A few things first, in genealogy and on most genealogy related websites the “Great Great Great Grandmother” relationship type is often abbreviated to things like “3xGGM” and “5xGGF” Meaning “Great Great Great Great Great Grandfather”. You get the point, good to know as it saves a lot of time and makes it a lot easier to understand.
With regards to Cousins, it’s actually a really easy concept to learn and one that will allow you to read tree’s and work out relationships with ease. The way it works is in “Generations”. So a “First Cousin” is what most people would just call their cousin, they are the children of your aunts and uncles, simple enough. A “Second Cousin” is where it starts to get a bit more complicated (But stick with it). These to you would be the children in the same “Generation” as you but children of your grandparents children.
So say a couple (The Grandparents) have two children , Bob and Tom and Bob and Tom both have two children each and each of those children have a child (See chart above). In the chart Max and Jill are First Cousins. Max and Ben are First cousins once removed. The removed part is where the different generations come in, they are one generation removed from eachother. Ben and Harry are Second Cousins, this is because they are the same generation (So no removal), but have two ancestors between them and their shared ancestors (The grandparents). If Ben were to have a child it would be Harry’s Second Cousin Once Removed and Max’s First Cousin twice removed.
The chart above is really helpful for all of the other relationships too. Just replace the “Self” with the person you want to start with, it could be you or could be anyone else then work your way to the person you want to find a relationship with.
Why You Shouldn’t Be Fooled In To Thinking Everyone Has A Family Coat-of-Arms or Crest.
The majority of people, when they first get in to Genealogy or Family History often (And me included) want to find out their “Family Crest” or “Coat-of-Arms”. If you google your last name followed by one of the two you’ll find countless sites which all want to sell you merchandise with “your” particular crest on.
Having a Coat-of-Arms is a particularly rare thing to have and even if a branch of your family does happen to have one, being able to use it legally is a completely different story. The majority of the companies that offer to show you your Family crest are not engaged in any legitimate genealogical research and will often completely make up or plagiarise/copy another companies work.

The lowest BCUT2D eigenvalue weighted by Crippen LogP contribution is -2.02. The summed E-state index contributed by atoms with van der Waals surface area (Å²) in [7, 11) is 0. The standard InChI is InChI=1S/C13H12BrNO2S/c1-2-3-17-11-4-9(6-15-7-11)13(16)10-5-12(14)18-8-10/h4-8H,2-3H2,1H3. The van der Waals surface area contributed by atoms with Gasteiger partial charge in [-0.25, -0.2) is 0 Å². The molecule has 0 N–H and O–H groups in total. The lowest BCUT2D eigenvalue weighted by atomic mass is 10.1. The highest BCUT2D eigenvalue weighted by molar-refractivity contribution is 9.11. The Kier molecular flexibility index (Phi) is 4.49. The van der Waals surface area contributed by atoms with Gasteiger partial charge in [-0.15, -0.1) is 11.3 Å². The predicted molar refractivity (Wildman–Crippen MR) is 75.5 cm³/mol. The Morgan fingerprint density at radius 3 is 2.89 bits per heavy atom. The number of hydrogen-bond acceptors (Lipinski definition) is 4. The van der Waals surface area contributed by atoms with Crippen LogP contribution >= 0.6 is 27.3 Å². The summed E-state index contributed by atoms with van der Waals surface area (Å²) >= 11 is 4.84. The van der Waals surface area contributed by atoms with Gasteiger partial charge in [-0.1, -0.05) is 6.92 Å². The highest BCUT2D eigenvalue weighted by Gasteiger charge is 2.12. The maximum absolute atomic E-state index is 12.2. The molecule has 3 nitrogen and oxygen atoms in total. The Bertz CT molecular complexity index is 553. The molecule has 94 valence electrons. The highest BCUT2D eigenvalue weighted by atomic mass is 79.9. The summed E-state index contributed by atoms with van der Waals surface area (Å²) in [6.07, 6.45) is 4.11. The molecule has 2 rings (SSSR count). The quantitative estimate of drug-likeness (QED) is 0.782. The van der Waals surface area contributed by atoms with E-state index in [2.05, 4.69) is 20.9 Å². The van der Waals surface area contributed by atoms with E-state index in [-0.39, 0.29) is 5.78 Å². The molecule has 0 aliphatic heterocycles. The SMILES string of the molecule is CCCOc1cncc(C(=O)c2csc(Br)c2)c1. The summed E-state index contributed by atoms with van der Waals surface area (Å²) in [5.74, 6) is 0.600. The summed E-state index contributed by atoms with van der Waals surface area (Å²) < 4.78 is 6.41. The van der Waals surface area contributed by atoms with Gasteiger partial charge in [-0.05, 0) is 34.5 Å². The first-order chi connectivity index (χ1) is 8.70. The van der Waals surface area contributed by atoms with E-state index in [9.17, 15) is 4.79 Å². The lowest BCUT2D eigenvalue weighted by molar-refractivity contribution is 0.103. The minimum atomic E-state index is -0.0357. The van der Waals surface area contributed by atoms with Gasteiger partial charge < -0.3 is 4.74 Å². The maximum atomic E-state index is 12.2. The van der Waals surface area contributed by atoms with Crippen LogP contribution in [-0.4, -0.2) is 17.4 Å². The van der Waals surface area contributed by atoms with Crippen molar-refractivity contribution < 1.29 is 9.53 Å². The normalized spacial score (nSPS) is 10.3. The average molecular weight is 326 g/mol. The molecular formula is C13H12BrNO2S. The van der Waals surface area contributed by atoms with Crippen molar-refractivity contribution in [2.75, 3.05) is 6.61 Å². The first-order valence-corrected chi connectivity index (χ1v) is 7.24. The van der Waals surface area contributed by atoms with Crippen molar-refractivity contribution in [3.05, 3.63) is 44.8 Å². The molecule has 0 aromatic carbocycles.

If you think you are entitled to use a Coat-of-Arms you first need to understand how they work and how they are issued in the first place.
The Motto is a line of text or short message which the owner has chosen to represent them and their family/group. It will be set at the very top of the Coat-of-Arms.
The Crest is the part of a Coat-of-Arms which sits upon the helm/helmet. This can often be a simplified version of the Coat-of-Arms which can be substituted in when a simple version is needed such as on cutlery. On the Coat-of-Arms it sits just under the Motto and will usually represent a characteristic or trait of the original owner. It could be the head of a Lion to represent bravery or something more delicate that represents success in a particular field or profession.
The Shield can have many elements. The shield part of a Coat-of-Arms comes from when they would have originally been painted on to the shields of the bearer and has now become a part of the Coat-of-Arms itself. The elements on the shield can be different colours and have many different designs. The placement of these helps paint a picture of the story that the bearer wanted to tell.
There will also be supporters which are usually two animals or figures that stand either side of the shield, supporting it. The animals or figures used as supporters will also tell part of the story of the origin of the arms when used in conjunction with the other elements of the shield.
The right to bear arms is heritable, this means the sons, and in special circumstances, the daughters of a bearer. However, and this is the most important thing about Coat-of-Arms, Only one person can have a particular Coat-of-Arms so every descendant that inherits will have a slightly different one. This can be in the form of something being added or modified as well as colours being changed. The crest will almost always stay the same and will only change in very particular circumstances.
Laws regarding the use of Coat-of-Arms
Whilst long ago the right to bear a Coat-of-Arms was custom and not heavily regulated, during the 1400s in England it became law that only certain families and groups could bear certain Coat-of-Arms. A lot of Coats-of-Arms have been trademarked these days which means the owners have the last say on how their Coat-of-Arms are allowed to be used. They are not limited to people and can be used by corporations and businesses as long as they have a legal right to bear them.
A Guide to Manchester & Lancashire Genealogical Research
A lot of my personal research has been around the Manchester and Lancashire area. So I’ve used a lot of sources in my research, these “Extra” resources used along with the usual suspects (Ancestry, FamilySearch etc.) can yield some very colourful results.